— Beatrice Fihn, Executive Director, International Physicians for the Prevention of Nuclear War. Podcast “UN Nuclear Weapons Ban with Beatrice Fihn and Susi Snyder,” 2/28/2017

“The collective opposition to the current state of affairs has found a united voice and a pathway to action . . . A nuclear weapon ban treaty seeks to stigmatize nuclear weapons through their prohibition.

It can be negotiated now, even if the nuclear-armed states refuse to participate. It would have a normative and practical effect on the possession, sharing, and financing of nuclear weapons.”

— Ray Acheson: “Historic Vote to Ban Nuclear Weapons,” WILPFUS blog

“‘A world without nuclear weapons’ is a goal shared by all nations and echoed by world leaders, as well as the aspiration of millions of men and women. The future and the survival of the human family hinges on moving beyond this ideal and ensuring that it becomes a reality.

I am convinced that the desire for peace and fraternity planted deep in the human heart will bear fruit in concrete ways to ensure that nuclear weapons are banned once and for all, to the benefit of our common home.”

— Pope Francis, message to the Vienna Conference on the Humanitarian Impact of Nuclear Weapons, Dec. 7, 2014

“A proper understanding of what nuclear weapons will do invalidates all arguments for continued possession of these weapons. . . . The only way to prevent the use of nuclear weapons is to ban and eliminate them.”

— Joint Statement by the World Medical Association, the World Federation of Public Health Associations, the International Council of Nurses and the International Physicians for the Prevention of Nuclear War — representing more than 15 million health professionals worldwide, May 2016.

“On March 27, negotiations will commence at the United Nations for a treaty to ban nuclear weapons. As Nobel Peace Laureates we applaud the UN General Assembly for convening this negotiating conference, fully support its goals, and urge all nations to work for the speedy conclusion of this treaty in 2017 and for its rapid entry into force and implementation. . . .

The danger of nuclear war is growing. The time for action is now. We must prohibit and eliminate nuclear weapons.”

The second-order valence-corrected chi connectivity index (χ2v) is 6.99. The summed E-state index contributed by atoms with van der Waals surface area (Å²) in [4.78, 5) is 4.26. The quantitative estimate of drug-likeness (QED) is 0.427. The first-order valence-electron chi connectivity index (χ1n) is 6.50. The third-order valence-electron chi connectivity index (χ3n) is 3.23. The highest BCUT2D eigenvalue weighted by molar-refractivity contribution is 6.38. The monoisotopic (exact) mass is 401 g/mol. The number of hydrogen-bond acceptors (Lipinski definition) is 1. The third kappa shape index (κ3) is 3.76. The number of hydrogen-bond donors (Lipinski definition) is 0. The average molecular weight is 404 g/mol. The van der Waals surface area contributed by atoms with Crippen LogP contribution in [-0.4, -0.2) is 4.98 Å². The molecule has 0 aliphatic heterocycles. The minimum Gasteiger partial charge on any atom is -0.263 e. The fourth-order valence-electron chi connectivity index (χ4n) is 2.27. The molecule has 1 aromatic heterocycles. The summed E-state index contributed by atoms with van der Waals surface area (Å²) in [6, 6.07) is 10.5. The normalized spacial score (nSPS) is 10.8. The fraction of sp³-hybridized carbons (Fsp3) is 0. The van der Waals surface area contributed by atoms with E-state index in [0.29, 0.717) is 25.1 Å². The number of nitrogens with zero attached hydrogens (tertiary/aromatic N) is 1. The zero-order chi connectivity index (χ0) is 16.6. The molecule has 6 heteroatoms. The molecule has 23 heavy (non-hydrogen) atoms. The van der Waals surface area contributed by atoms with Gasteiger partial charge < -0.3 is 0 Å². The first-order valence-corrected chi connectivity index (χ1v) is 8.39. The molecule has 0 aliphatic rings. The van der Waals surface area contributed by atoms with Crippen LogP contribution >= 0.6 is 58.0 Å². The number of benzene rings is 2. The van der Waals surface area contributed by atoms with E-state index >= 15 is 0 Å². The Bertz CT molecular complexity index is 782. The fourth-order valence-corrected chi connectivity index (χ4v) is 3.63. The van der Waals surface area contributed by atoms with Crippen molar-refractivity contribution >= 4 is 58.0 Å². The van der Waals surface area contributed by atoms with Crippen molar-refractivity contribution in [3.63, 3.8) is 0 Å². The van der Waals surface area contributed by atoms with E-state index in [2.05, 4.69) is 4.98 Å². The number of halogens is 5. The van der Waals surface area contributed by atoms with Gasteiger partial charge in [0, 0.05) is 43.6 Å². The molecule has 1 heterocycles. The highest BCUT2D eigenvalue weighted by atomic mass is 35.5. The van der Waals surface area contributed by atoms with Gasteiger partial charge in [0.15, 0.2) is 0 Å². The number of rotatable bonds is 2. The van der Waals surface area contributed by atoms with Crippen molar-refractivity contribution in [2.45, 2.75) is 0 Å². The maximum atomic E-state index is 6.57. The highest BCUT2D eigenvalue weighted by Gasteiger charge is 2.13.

— Statement signed by 21 Nobel Peace Laureates at the 16th World Summit of Nobel Peace Laureates in Bogota, Columbia, February 5, 2017.

“Possessing the bomb, it is worth remembering, is not normal. Almost every nation in the world has made a legal undertaking never to acquire nuclear weapons. But for many years, these nations have taken a back seat in disarmament debates, waiting patiently, idly, hoping that the promise of Prague, and every other promise, would be realized.

But no longer. The so-called humanitarian initiative on nuclear weapons has emerged because of mounting frustration at the failure of nuclear-armed nations to fulfill their decades-old disarmament commitments under the NPT. It has emerged out of recognition that simply bemoaning their inaction, no matter how loudly, is not an effective strategy for achieving abolition.

“This flips the traditional arms-control approach on its head. The humanitarian initiative is about empowering and mobilizing the rest of the world to say “enough.”

It is about shifting the debate from “acceptable,” “safe” numbers of nuclear warheads to their fundamental inhumanity and incompatibility with basic standards of civilized behavior. It is about taking away from the nuclear-armed states the power to dictate the terms of the debate and to set the agenda — and refusing to perpetuate their exceptionalism.”

–Tim Wright, Tim Wright, ICAN Asia-Pacific Director, speech at Symposium: The Dynamics of Possible Nuclear Extinction at New York Academy of Medicine, March 1, 2015 organized by the Helen Caldicott Foundation.

“A graph showing advancements in military technology through human history might show a slowly ascending curve — until the advent of nuclear weapons, at which time the curve would begin to exhibit a steep slope.

“Therefore one should expect worse weapons to come — unless a ban treaty can halt the production, stockpiling, and use of nuclear weapons, and unless the global community demonstrates the resolve to stop the rapid development of military technologies.

“Now is the time to show that resolve. The nuclear taboo has held since 1945, but if it’s ever transgressed, humanity’s ability to even contemplate issues such as disarmament will be very deeply compromised.”

— Mustafa Kibaroglu: Disarmament While the Chance Remains, 2/22/2017, Bulletin of the Atomic Scientists

“Nuclear weapons do not contribute to our security. Rather, they are the greatest threat to our survival. We cannot be comfortable or complacent that ‘wise hands’ will be in charge of these weapons. We need to move with speed and determination toward elimination before our luck runs out and they are used again.”

— Ira Helfand, MD,